How Has Stroke Treatment Changed?
Jan 23 2021 Read 4652 Times
After years criticism and scepticism from the medical industry, Australian neurologist Anne Abbott is gaining recognition for her research suggesting strokes can be prevented without surgical intervention. Instead of resorting to procedures such as carotid surgery and stents, Abbott says medication and lifestyle changes can play a significant role in reducing the risk of stroke due to the thickening of arteries, which can cause carotid stenosis and lead to blockages.
“For decades, it was standard practice to operate on people who have carotid stenosis – by cutting open an artery and removing the narrowing,” added Abbott. “More recently, carotid stenting was introduced, and this is even more dangerous than surgery. But my research a decade ago showed, in many cases, these procedures are unnecessary or cause net harm,” says Abbott. “Major improvements can simply be made by medical – as opposed to procedural – interventions, such as the adoption of healthier lifestyles, anti-cholesterol drugs, taking blood pressure and cutting out smoking.”
Despite backing her claims with solid research and studies, Abbott was continually blocked by multiple institutions and pressured to cease her attempts to promote alternative stroke prevention solutions. “To get all this resistance from multiple people, multiple institutions, was shocking and tiring,” she added. “It became terribly difficult to keep going.”
Scientist subjected to “shocking” criticism
Abbott describes the cynicism she received as “shocking” and says her views impacted her ability to win grants. “I was told not to publish my research findings,” recalls Abbott, an associate professor of neuroscience at Monash University in Melbourne. “I was shocked. Then it became hard to submit grant applications to continue my research. People would say ‘yes’ to my proposals, then at the last minute, they would back out. If you can’t put a grant in, it could be the end of your research career.”
In 2020 Abbott’s career veered onto a different path when she was awarded the international John Maddox prize. The prestigious award recognises scientists that stand up for their research and challenge established practices, with previous laureates including environmentalists who have warned about the catastrophic dangers of coral reef bleaching and mass rainforest destruction. Other John Maddox winners been recognised for challenging the use of vitamin C supplements for cancer treatment.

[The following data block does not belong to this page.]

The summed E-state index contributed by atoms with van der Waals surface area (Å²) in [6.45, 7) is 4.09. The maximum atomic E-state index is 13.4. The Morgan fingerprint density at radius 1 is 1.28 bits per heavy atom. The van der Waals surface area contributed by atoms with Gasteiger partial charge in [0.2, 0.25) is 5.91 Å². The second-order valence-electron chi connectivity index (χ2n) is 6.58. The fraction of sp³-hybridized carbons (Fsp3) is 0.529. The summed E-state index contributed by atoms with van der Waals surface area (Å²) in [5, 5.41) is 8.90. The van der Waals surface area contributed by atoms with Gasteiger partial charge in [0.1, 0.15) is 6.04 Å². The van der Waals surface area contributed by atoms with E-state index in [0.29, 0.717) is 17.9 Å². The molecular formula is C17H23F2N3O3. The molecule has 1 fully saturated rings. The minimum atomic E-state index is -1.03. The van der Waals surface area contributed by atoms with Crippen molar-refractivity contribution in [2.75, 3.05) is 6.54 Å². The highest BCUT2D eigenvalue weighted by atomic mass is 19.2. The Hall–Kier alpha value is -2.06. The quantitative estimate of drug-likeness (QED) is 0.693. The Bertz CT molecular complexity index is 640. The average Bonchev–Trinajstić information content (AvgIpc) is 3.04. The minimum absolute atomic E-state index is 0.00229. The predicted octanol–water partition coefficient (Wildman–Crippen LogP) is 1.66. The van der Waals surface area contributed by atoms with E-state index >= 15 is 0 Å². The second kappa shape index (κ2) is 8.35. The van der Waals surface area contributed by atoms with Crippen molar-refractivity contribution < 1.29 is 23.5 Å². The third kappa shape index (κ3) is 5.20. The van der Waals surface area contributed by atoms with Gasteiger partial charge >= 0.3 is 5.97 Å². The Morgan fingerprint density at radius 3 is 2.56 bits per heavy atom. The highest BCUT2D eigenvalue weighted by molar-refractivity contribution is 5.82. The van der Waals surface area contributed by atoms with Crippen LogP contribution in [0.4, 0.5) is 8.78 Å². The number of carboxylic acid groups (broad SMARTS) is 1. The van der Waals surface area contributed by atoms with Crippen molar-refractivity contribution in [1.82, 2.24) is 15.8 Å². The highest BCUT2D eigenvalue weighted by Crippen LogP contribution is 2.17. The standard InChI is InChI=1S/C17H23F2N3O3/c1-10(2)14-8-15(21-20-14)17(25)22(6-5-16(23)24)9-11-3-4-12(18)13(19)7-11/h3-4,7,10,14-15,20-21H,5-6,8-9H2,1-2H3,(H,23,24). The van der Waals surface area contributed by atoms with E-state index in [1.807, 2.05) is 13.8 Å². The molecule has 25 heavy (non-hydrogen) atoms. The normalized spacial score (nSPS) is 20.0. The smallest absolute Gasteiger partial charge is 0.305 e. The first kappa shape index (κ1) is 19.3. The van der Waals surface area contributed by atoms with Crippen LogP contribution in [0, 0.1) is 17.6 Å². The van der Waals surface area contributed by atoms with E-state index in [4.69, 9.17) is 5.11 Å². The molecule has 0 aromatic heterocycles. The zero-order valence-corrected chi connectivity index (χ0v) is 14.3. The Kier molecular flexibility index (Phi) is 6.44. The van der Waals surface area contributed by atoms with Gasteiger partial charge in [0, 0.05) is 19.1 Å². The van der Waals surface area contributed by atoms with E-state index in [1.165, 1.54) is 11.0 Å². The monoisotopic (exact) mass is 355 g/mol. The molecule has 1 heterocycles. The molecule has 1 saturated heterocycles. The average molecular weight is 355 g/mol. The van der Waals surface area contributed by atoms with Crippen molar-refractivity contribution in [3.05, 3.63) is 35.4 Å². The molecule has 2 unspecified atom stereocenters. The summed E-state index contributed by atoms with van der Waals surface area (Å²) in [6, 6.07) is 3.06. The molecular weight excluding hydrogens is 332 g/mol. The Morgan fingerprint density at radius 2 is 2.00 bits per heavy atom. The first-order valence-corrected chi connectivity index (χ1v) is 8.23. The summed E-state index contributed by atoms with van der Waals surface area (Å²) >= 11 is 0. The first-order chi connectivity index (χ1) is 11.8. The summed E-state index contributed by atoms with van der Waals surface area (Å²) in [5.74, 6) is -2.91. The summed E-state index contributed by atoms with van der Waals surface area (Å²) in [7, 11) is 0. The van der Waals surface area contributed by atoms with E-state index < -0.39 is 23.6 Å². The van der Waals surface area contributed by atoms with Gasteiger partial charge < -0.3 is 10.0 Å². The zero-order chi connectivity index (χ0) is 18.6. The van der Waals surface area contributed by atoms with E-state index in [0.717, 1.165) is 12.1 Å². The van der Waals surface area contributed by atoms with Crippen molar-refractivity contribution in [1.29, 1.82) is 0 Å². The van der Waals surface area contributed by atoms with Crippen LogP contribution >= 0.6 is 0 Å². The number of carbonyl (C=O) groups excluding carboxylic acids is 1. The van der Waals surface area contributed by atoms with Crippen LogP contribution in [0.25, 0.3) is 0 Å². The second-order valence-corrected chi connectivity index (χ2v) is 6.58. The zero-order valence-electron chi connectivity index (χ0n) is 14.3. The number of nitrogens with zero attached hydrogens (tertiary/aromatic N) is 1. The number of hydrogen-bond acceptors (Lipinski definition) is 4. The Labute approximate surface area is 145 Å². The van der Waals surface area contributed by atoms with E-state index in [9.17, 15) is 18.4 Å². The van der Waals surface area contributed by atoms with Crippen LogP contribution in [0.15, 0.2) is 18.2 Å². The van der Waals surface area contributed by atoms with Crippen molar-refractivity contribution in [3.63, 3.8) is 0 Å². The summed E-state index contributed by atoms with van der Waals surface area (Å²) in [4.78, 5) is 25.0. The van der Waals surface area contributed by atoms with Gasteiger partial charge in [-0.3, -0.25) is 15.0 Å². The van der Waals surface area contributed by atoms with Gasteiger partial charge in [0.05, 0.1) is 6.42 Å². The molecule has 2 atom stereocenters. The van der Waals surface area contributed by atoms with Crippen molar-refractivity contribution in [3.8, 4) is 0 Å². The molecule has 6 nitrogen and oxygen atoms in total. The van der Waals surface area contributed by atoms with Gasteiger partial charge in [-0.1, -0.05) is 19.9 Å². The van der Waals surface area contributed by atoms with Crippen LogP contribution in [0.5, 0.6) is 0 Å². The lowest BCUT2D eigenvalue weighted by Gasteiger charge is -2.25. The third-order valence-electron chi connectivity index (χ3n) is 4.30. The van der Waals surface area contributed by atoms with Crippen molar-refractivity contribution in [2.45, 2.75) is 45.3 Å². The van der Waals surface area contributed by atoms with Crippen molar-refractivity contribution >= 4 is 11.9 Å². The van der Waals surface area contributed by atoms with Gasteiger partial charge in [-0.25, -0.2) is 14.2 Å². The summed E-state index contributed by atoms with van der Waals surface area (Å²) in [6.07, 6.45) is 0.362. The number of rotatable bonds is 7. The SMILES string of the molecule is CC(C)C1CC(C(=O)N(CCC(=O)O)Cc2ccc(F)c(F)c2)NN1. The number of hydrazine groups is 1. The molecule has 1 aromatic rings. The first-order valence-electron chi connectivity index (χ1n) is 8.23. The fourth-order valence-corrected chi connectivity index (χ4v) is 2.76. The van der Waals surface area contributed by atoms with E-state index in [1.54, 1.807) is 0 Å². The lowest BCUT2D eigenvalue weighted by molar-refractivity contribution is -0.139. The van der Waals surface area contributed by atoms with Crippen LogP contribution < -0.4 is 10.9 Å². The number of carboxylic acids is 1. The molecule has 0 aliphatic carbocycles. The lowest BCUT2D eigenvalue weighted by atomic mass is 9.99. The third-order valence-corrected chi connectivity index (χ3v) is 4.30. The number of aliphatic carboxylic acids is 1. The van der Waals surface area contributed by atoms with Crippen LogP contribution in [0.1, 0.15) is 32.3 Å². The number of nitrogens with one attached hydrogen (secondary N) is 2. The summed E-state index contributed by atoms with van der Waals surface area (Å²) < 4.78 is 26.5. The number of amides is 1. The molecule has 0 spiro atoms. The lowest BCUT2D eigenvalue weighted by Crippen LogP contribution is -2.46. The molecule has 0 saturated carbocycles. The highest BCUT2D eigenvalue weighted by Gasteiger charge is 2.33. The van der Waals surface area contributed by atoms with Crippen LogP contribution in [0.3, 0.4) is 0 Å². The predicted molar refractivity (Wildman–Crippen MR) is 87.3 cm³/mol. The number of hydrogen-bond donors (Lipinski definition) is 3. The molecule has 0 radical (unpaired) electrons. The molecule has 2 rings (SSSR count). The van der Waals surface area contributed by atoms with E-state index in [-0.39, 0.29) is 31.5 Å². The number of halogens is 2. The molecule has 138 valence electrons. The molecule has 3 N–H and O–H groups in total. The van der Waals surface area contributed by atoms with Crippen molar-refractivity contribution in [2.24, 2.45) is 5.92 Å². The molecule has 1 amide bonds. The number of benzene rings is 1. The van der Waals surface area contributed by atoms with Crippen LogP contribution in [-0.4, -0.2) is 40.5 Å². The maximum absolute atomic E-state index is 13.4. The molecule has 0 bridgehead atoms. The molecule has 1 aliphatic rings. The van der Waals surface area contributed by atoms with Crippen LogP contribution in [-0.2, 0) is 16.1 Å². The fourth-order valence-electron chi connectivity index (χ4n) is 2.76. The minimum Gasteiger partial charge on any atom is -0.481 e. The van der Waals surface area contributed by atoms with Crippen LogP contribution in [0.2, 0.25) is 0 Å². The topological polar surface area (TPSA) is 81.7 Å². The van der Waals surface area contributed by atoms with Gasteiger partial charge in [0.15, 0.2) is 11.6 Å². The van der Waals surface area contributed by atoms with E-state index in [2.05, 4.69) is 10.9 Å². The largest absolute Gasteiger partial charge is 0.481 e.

Great “courage and determination” shown by stroke researcher
Abbot was awarded the prize alongside US health chief Anthony Fauci and South African clinical infectious diseases epidemiologist, for “communicating the complex science of Covid-19 in the midst of international uncertainty and anxiety.”
“It takes great courage and determination to go against established practices,” says Magdalena Skipper, a Maddox prize judge and editor-in-chief of scientific journal, Nature. “Anne Abbott’s efforts to move away from unnecessary clinical interventions and procedures have shifted stroke prevention methods and improved stroke prevention worldwide – despite coming up against resistance from her academic seniors.”
Medical marijuana is another concept that once received heavy criticism but is now gaining recognition for its therapeutic properties. Find out more in ‘The Movement Towards More Comprehensive Testing of Mycotoxins in Cannabis.’
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